The deck below her dropped away for an instant, then she was slammed back to the deck as the artificial grav recovered. She turned to the locked medications cabinet and punched in her code. She didn’t even try to keep track of what she was getting, she just held the duffel up and swept everything on each shelf off into the bag with her free hand.

“Doctor Heller!” someone said, and she whirled to find Melanie standing by the door. “What do you need me to do?”

Julia let out a breath she didn’t know she’d been holding. “Here,” she said, holding out the bulging duffel. “Take this and the med kit, get them to one of the pods, and then get back here and help me with the rest.”

“I don’t know if we have time—” Melanie started to say, taking the duffel from her, but Julia didn’t let her finish.

“We have to make time!” she snapped. “We’re going to need everything in this room if we’re going to survive! Now move!” She turned back to the cabinet and pulled out a storage case. She began shoving more medications into that, ignoring Melanie’s frightened nod.

What else? Julia thought frantically, getting the last of the medications in the cabinet into the case. Surgical supplies, she thought, and turned to that cabinet and started grabbing more things. She reached up to the top cabinet, remembering that there was another portable med kit there, but as she opened the cabinet, the ship bucked again, and the kit came down on top of her.

She found herself lying on the deck, with boxes of supplies scattered around her. Her cheek hurt, and she reached up and felt blood. She shook herself, struggled to her knees, and grabbed the case and the med kit, then looked around to see what else she needed.

“Time to go, Heller!” she heard Solace say from behind her. “We gotta—jesus! What happened to you?”

“Here,” Julia said, ignoring his question. She shoved the med kit into his hands. She turned back and grabbed another case of supplies from the cabinet.

“Alonzo!” Melanie said from the corridor. “Hurry! There’s only one pod left, and they’re almost full!”

“What do you mean, one left?” Solace said, his voice rising.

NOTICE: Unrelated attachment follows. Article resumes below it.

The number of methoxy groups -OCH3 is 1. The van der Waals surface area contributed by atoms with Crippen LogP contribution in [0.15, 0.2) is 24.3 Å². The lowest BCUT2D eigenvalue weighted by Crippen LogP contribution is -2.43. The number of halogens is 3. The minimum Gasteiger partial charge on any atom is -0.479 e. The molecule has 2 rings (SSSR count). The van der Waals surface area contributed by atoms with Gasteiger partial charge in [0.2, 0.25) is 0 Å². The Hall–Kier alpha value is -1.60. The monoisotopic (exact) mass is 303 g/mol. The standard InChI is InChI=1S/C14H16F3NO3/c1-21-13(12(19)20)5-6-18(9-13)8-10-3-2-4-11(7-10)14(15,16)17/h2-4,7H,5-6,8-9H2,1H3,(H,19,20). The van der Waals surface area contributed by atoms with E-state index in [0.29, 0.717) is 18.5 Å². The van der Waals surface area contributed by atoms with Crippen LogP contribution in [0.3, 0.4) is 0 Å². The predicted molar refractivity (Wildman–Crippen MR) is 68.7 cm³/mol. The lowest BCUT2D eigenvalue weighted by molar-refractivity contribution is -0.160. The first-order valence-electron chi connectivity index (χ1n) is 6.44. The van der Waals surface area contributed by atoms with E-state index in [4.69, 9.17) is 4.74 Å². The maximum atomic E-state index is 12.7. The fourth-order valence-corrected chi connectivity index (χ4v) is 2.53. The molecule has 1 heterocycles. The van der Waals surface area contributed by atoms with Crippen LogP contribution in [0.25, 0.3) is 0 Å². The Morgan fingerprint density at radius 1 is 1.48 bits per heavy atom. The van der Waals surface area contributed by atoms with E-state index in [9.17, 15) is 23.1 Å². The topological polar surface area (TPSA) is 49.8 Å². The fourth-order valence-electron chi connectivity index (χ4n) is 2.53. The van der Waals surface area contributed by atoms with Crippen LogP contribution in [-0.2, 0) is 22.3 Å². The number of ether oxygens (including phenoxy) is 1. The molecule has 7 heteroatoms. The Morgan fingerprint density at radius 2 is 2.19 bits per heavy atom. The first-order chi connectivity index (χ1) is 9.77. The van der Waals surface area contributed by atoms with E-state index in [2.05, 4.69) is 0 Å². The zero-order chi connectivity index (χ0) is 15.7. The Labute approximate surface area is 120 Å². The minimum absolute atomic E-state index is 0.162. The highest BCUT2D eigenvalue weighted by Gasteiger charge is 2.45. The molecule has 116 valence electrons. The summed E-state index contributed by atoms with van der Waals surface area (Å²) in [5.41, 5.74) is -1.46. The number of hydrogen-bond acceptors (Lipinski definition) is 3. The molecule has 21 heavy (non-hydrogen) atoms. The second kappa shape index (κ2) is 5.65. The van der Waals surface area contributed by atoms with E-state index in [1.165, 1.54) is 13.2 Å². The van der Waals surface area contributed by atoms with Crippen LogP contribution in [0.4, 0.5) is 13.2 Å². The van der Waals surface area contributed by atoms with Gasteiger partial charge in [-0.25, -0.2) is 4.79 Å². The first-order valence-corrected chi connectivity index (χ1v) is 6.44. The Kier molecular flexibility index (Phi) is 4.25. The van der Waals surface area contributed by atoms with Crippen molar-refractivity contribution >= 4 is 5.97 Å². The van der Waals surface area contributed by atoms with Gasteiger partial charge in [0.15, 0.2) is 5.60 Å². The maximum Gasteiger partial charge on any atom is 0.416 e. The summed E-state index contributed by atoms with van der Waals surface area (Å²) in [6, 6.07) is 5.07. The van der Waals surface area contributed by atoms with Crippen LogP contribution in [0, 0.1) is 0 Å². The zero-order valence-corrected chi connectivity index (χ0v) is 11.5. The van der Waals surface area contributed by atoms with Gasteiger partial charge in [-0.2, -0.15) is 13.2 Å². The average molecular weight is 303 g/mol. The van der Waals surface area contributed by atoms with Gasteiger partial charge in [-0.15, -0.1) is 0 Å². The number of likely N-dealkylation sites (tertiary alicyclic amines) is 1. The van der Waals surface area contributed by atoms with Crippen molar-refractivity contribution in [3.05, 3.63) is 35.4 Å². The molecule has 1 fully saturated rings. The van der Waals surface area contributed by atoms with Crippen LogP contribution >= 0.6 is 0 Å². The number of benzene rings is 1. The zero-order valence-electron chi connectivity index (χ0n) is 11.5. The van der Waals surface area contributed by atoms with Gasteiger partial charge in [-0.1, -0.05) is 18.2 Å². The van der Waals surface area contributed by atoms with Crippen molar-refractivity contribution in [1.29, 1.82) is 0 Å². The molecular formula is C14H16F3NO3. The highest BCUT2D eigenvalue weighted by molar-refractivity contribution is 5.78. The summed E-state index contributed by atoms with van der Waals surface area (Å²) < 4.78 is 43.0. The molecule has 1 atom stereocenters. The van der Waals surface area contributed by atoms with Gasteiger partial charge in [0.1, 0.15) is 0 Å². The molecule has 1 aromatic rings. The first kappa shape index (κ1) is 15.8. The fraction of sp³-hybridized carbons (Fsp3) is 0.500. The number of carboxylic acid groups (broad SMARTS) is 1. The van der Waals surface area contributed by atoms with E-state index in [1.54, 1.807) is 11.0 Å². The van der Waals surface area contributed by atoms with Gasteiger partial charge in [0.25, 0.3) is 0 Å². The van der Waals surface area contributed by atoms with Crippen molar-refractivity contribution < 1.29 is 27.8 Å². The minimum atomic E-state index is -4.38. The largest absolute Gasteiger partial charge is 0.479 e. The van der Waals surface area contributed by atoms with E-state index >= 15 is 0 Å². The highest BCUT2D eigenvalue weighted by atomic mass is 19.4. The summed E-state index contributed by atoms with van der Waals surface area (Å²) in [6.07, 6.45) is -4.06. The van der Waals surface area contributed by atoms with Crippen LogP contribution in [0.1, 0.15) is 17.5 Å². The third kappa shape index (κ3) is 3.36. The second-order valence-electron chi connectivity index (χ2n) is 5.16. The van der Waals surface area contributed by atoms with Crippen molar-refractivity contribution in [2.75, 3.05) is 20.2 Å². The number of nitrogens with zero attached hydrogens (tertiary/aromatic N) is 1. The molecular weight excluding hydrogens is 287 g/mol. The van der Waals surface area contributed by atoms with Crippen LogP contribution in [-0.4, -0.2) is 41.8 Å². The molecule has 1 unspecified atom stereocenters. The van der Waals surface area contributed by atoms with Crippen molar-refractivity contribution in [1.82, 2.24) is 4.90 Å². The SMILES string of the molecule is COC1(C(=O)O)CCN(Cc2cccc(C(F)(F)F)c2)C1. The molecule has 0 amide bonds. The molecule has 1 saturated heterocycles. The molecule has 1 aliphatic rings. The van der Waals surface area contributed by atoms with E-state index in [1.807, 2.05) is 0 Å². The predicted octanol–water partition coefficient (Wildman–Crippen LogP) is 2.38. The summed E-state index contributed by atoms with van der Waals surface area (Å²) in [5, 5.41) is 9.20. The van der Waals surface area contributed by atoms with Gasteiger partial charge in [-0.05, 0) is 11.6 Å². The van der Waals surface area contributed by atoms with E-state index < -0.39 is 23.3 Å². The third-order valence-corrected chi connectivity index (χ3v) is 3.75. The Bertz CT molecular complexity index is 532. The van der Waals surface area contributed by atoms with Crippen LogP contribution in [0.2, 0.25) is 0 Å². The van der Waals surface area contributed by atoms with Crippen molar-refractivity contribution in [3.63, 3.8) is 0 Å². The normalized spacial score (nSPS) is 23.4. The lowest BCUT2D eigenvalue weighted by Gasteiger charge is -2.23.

“That button-pusher Martin launched early,” Melanie said bitterly. “He left without a full load.”

“He what?! Damn it!” Solace swore. He handed Melanie the med kit. “We don’t have time for more, Heller,” he said, grabbing her arm and yanking her toward the door.

“No, wait,” she said, pulling away. She tried to grab the case from the floor.

“The ship’s breaking apart, Heller! We have to go, now!”

Julia felt her heart go cold. Uly’s meds, she thought, horrified. I almost left without—

Solace yanked at her again, and was surprised at her strength when she tore herself free. She launched herself at the last cabinet, tore it open, and grabbed the two cases on the middle shelf. She turned, shoved one into Solace’s hands and grabbed the case on the floor. “Okay,” she said, and nearly fell into Solace’s arms as the ship slewed wildly to the side.

They clawed their way out of the sick bay and Solace pulled her after him, following Melanie down to the waiting pod, dodging sparks shooting out from damaged panels.

“Damn it, Solace!” she heard O’Neill shout as they made it to the pod. “Where the hell’ve you been? Everybody else is off!”

“Here,” Solace said, shoving medical supplies into O’Neill’s arms. “Find a place to stow these. C’mon, Heller!” He grabbed her by both arms and yanked her into the pod, shoving her down into one of the seats so hard she yelped. He pulled the safety bar down over her, then turned and made sure Melanie was in, then yanked the pod door closed. He glanced back to be sure everybody was secure, and realized that O’Neill was still standing.

“We’re SRO,” O’Neill said dryly. “Go ahead and launch. We’ll have to hope for the best.”

“No!” Julia gasped. “It isn’t safe—you’ll—” but Solace had already pulled the launch handle. He turned toward her, and she reached for his arm, but the pod had already shot away from the ship, and he was hurled against the door, with O’Neill landing against him.

For a moment, Julia thought they were going to be okay. The pod seemed to be taking a straight trajectory away from the ship. But then something must have hit them, and the inside of the pod turned into a nightmare. They spun wildly, the pod’s stabilizers completely overwhelmed. Unsecured boxes flew through the air. Julia watched in horror as one narrowly missed Devon. She covered Uly’s head protectively with one arm and held up the other to ward it off, but it bounced off the bulkhead beside her, then shot back across the pod…right into O’Neill’s head.